Nonfiction

Book Hunters in Brief #75: Remembering

Book Hunters offer these suggestions for your Memorial Day reading.

Section 60: Arlington National Cemetery: Where War Comes Home by Robert M Poole

War by Sebastian Junger

For Love of Country: What Our Veterans Can Teach Us About Citizenship, Heroism, and Sacrifice by Howard Shultz and Rajiv Chandrasekaran

The Soldiers’ Tale: Bearing Witness to Modern War by Samuel Hynes

A Gift of Valor: A War Story by Michael M. Phillips
 

We at Harris County Public Library would like to express our gratitude to the families of the men and women who have fallen in service to this country. We are forever in your debt.

Writer Spotlight: Erik Larson

If you enjoy historical nonfiction, don't miss the work of New York native Erik Larson. Larson's brand of narrative nonfiction has been a hit on many bestseller lists, starting with a book written in 1999 recalling the Great Storm of 1900 in Galveston. He currently occupies the #10 spot on the New York Times nonfiction list with his latest book,

There's No Word for That

Lost in TranslationDo the Eskimos really have over 60 words to describe snow?  I don't know, but after reading Lost in Translation by Ella Frances Sanders, I know that there’s a Finnish word for the distance a reindeer can travel before needing to rest.  And a Japanese word to express the way sunlight filters through the leaves of trees.  See what words you find.

Book Hunters in Brief #72: Happy Birthday, Orson!

The mass market wine ads and way too many appearances on the Tonight Show aside (not to mention the famously prodigious appetites and the girth to go with them), Orson Welles was not the peaked-by-thirty, riding-on-his-younger self's-coattails punch line that many seem to remember him as these days.

Or maybe he was...

Book Hunters in Brief #71: Jazz Appreciation Month

From the 1920s well into the 1950s, the soundtrack of life in this country was jazz in various forms, and why not? The American Century needed its distinctly American music, and jazz is just that. Its deepest and strongest roots may be in Africa, but it was the intertwining of those roots with European traditions that made jazz what it is. It is the music of the "Melting Pot." For every Armstrong and Ellington there was a Beiderbecke and Goodman. To say jazz is "as American as Apple Pie" is to undersell its American-ness. It could not have come to be anywhere else.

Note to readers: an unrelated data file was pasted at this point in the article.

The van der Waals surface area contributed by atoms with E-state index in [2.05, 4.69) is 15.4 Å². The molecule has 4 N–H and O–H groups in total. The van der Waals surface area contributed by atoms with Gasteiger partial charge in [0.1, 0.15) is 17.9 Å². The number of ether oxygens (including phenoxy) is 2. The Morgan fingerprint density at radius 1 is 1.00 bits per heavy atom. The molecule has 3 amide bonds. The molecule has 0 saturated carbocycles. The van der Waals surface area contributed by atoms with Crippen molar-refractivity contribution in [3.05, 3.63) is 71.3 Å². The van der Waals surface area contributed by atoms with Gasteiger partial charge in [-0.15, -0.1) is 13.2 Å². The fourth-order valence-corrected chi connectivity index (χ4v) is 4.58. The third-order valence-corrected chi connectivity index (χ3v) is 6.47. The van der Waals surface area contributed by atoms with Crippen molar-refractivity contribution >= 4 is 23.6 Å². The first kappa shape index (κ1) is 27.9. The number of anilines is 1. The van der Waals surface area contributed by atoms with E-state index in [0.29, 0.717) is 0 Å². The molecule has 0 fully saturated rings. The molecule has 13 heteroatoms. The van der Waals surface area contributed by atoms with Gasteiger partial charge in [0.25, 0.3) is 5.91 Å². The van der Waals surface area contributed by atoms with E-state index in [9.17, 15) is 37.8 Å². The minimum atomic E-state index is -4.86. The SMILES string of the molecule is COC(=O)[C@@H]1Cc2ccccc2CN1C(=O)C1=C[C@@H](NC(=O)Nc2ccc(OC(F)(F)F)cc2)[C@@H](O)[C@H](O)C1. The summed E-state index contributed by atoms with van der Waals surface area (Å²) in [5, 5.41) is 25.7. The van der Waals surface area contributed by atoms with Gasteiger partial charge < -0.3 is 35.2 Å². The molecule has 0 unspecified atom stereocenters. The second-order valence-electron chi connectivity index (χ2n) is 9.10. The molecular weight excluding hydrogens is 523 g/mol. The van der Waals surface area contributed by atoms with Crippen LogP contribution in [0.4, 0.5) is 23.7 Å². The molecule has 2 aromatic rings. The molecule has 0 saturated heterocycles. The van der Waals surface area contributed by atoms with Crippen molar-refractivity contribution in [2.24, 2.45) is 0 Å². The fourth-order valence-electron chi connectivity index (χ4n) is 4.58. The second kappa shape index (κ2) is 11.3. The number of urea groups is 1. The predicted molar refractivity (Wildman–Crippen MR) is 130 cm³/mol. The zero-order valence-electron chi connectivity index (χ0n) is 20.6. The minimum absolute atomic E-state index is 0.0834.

Partying Like Crazy

I Like You: Hospitality Under the InfluenceWhether you're planning a party or planning to go to a party, you'll find plenty of help from Amy Sedaris.  Check out I Like You: Hospitality Under the Influence.  And may I suggest you listen to the audiobook read by Amy herself.  You'll laugh til you cry.

Cleanliness is Next to Happiness

Clear the Clutter, Find HappinessCleaning up the clutter and organizing any part of your life can brighten your day.  I believe it and so does Donna Smallin who recently came out with the book Clear the Clutter, Find Happiness: One-Minute Tips for Decluttering and Refreshing Your Home and Your Life.  It's a cute little book and full of helpful ideas.

Book Hunters in Brief #65: March Madness!

The clocks have sprung for spring. my lawn is overgrown with dandelions, and hares from Hong Kong to Halifax are hippity-hoppitying around with manic gleams in their beady little eyes, so that means College Basketball's contribution to the general looniness of the season cannot be far behind. 

The Book Hunters--never ones to sit idly by while others merrily run amok--have done their part. Here are a few suggestions to get you psyched for wall-to-wall hoop action for the next three weeks.

Book Hunters in Brief #64: Teen Tech Week 2015

March 8 - 14 is Teen Tech Week and this year's theme is "Libraries Are For Making," Harris County Public Library's Book Hunters have some suggestions to spark your creativity.

The Story of Astoria

Astoria by Peter StarkHave you ever been to Astoria, Oregon?  You've seen it if you watched the movies Kindergarten Cop, The Goonies, Free Willy, and many more.  I happened upon it driving one day (which isn't that easy to do), and I was rendered speechless by the beauty of entering it by the bridge over the Columbia River.  I imagine John Jacob Astor's expedition group had much the same reaction to this unspoiled, unsettled area in the early 1800's.  Read about their thrilling and often tragic adventure in a new book called Astoria: John Jacob Astor and Thomas Jefferson's Lost Pacific Empire by Peter Stark.

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